function template
<algorithm>

# std::find_end

equality (1) ```template ForwardIterator1 find_end (ForwardIterator1 first1, ForwardIterator1 last1, ForwardIterator2 first2, ForwardIterator2 last2); ``` ```template ForwardIterator1 find_end (ForwardIterator1 first1, ForwardIterator1 last1, ForwardIterator2 first2, ForwardIterator2 last2, BinaryPredicate pred);```
Find last subsequence in range
Searches the range `[first1,last1)` for the last occurrence of the sequence defined by `[first2,last2)`, and returns an iterator to its first element, or last1 if no occurrences are found.

The elements in both ranges are compared sequentially using `operator==` (or pred, in version (2)): A subsequence of `[first1,last1)` is considered a match only when this is `true` for all the elements of `[first2,last2)`.

This function returns the last of such occurrences. For an algorithm that returns the first instead, see search.

The behavior of this function template is equivalent to:
 ``123456789101112131415161718192021`` ``````template ForwardIterator1 find_end (ForwardIterator1 first1, ForwardIterator1 last1, ForwardIterator2 first2, ForwardIterator2 last2) { if (first2==last2) return last1; // specified in C++11 ForwardIterator1 ret = last1; while (first1!=last1) { ForwardIterator1 it1 = first1; ForwardIterator2 it2 = first2; while (*it1==*it2) { // or: while (pred(*it1,*it2)) for version (2) ++it1; ++it2; if (it2==last2) { ret=first1; break; } if (it1==last1) return ret; } ++first1; } return ret; }``````

### Parameters

first1, last1
Forward iterators to the initial and final positions of the searched sequence. The range used is `[first1,last1)`, which contains all the elements between first1 and last1, including the element pointed by first1 but not the element pointed by last1.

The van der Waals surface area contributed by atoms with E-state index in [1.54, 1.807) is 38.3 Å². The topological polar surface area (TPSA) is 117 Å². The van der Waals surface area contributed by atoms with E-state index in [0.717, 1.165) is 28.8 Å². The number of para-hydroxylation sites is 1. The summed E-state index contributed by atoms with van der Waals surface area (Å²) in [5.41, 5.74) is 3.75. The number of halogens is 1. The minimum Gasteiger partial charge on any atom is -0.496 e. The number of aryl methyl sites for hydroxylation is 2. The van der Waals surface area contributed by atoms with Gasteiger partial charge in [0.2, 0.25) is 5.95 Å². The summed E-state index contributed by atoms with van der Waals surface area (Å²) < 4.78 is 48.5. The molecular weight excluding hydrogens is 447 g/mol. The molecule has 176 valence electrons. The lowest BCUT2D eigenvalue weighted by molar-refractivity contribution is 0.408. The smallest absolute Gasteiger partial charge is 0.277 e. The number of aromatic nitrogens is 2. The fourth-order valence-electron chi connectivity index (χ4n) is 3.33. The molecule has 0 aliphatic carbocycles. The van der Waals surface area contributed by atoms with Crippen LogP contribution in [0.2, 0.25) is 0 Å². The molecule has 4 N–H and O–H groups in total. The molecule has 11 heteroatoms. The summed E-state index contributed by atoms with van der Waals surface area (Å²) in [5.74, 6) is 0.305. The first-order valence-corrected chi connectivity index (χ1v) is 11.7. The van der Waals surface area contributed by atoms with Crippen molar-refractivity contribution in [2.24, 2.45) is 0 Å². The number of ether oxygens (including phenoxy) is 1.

first2, last2
Forward iterators to the initial and final positions of the sequence to be searched for. The range used is `[first2,last2)`.
For (1), the elements in both ranges shall be of types comparable using `operator==` (with the elements of the first range as left-hand side operands, and those of the second as right-hand side operands).
pred
Binary function that accepts two elements as arguments (one of each of the two sequences, in the same order), and returns a value convertible to `bool`. The returned value indicates whether the elements are considered to match in the context of this function.
The function shall not modify any of its arguments.
This can either be a function pointer or a function object.

### Return value

An iterator to the first element of the last occurrence of `[first2,last2)` in `[first1,last1)`.
If `[first2,last2)` is an empty range, the result is unspecified.
If `[first2,last2)` is an empty range, the function returns last1.

### Example

 ``1234567891011121314151617181920212223242526272829303132`` ``````// find_end example #include // std::cout #include // std::find_end #include // std::vector bool myfunction (int i, int j) { return (i==j); } int main () { int myints[] = {1,2,3,4,5,1,2,3,4,5}; std::vector haystack (myints,myints+10); int needle1[] = {1,2,3}; // using default comparison: std::vector::iterator it; it = std::find_end (haystack.begin(), haystack.end(), needle1, needle1+3); if (it!=haystack.end()) std::cout << "needle1 last found at position " << (it-haystack.begin()) << '\n'; int needle2[] = {4,5,1}; // using predicate comparison: it = std::find_end (haystack.begin(), haystack.end(), needle2, needle2+3, myfunction); if (it!=haystack.end()) std::cout << "needle2 last found at position " << (it-haystack.begin()) << '\n'; return 0; }``````

Output:
 ```needle1 last found at position 5 needle2 last found at position 3 ```

### Complexity

Up to linear in `count2*(1+count1-count2)`, where countX is the distance between firstX and lastX: Compares elements until the last matching subsequence is found.

### Data races

Some (or all) of the objects in both ranges are accessed (possibly more than once).

### Exceptions

Throws if any element comparison (or call to pred) throws or if any of the operations on iterators throws.
Note that invalid arguments cause undefined behavior.